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Slaughterhouse, Eminem & Yelawolf

"2.0 Boys"

[Shady Records; 2011]

By ; March 18, 2011 

Purchase at: Insound (Vinyl) | Amazon (MP3 & CD) | iTunes | MOG

With all the hype surrounding Slaughterhouse signing to Shady – a Recovery bonus spot months prior to inking the deal, Em and Royce hooking Bad and Evil back up, the XXL cover story – in a short time, Eminem seems to have done more for his “2.0” posse than he ever managed to for “1.0” (The Re-Up included). The Yelawolf addition came out of nowhere, but only added to the buzz: the white rapper backing a white rapper?

So “2.0 Boys” coming out of nowhere is a bit of a surprise. It makes sense, of course: none of Em’s new cohorts have much of a presence in the mainstream yet, and with message boards absorbing the voice of the purported streets, marketing them through an online community that already loves them is the best move available. Beyond that, Eminem is a pop star: his appearance on a track is sure to dwarf just about anyone as hype builds.

Hence, dropping this out of nowhere frees it of all expectations, and allows it to do just what was intended: to sell the hell out of the new clique. Sure, Em comes in and kills his verse, but this is a song surrounding the new guys, not the leader. Slim’s resting on his laurels, raking in the Recovery money and looking forward to Detox royalties. These guys are hungry, chew the track to pieces, exceed all expectations, and assuming people aren’t put off by Yela’s drawl in contrast to the crisp flows of the others, they should all make quite the impression. A song like this is the type built for debate: who topped whom? Wrong way to look at it, they’re teammates. (Who are we kidding? Joell and Yela kill it.)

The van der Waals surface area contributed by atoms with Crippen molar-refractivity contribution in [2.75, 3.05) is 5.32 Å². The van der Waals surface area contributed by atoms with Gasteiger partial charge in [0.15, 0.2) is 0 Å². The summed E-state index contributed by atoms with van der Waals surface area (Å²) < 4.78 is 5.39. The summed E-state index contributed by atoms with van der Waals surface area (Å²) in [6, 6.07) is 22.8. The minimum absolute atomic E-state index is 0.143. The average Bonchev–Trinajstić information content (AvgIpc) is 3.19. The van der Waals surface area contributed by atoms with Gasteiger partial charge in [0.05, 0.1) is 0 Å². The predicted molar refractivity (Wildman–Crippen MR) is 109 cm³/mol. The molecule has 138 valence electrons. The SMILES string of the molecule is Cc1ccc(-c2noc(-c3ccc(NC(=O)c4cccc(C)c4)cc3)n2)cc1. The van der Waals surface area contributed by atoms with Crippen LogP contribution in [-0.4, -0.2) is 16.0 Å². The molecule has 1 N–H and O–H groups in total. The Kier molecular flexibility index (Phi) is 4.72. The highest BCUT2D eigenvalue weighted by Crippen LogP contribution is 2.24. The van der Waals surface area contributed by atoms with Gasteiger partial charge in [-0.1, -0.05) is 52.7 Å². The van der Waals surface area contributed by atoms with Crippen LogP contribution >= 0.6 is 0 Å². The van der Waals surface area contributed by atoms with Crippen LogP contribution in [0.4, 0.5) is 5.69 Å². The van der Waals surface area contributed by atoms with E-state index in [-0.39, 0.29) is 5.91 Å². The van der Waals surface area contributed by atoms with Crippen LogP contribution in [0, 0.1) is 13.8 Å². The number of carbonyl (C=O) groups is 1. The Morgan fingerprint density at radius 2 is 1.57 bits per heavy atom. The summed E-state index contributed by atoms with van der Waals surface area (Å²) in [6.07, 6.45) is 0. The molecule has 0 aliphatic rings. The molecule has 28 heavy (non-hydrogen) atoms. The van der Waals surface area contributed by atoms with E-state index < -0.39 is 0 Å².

Say what you will about the clique’s chances for success, but it would take greater MCs than Mack Maine, Tyga, and Gudda Gudda to keep up with them. This track alone eats up We Are Young Money. For some time now, we’ve been made to get excited for up-and-coming classes not all that excitement-worthy to begin with: this is the closest a clique has come to a truly threatening lyrical body in some time. Their perspective on the others is clear, just listen to Eminem: “y’all lowered the bar like limbo, you know who you are.” It’s not about buzz, not about hype, not about image – it’s about skill. Hype can do Drake’s numbers, but it can’t achieve Jay-Z’s longevity. Marshall Mathers seems set on the latter; just listen to him and Yela: “Game over.” It’s too early to be so bold, but this is some promising stuff.


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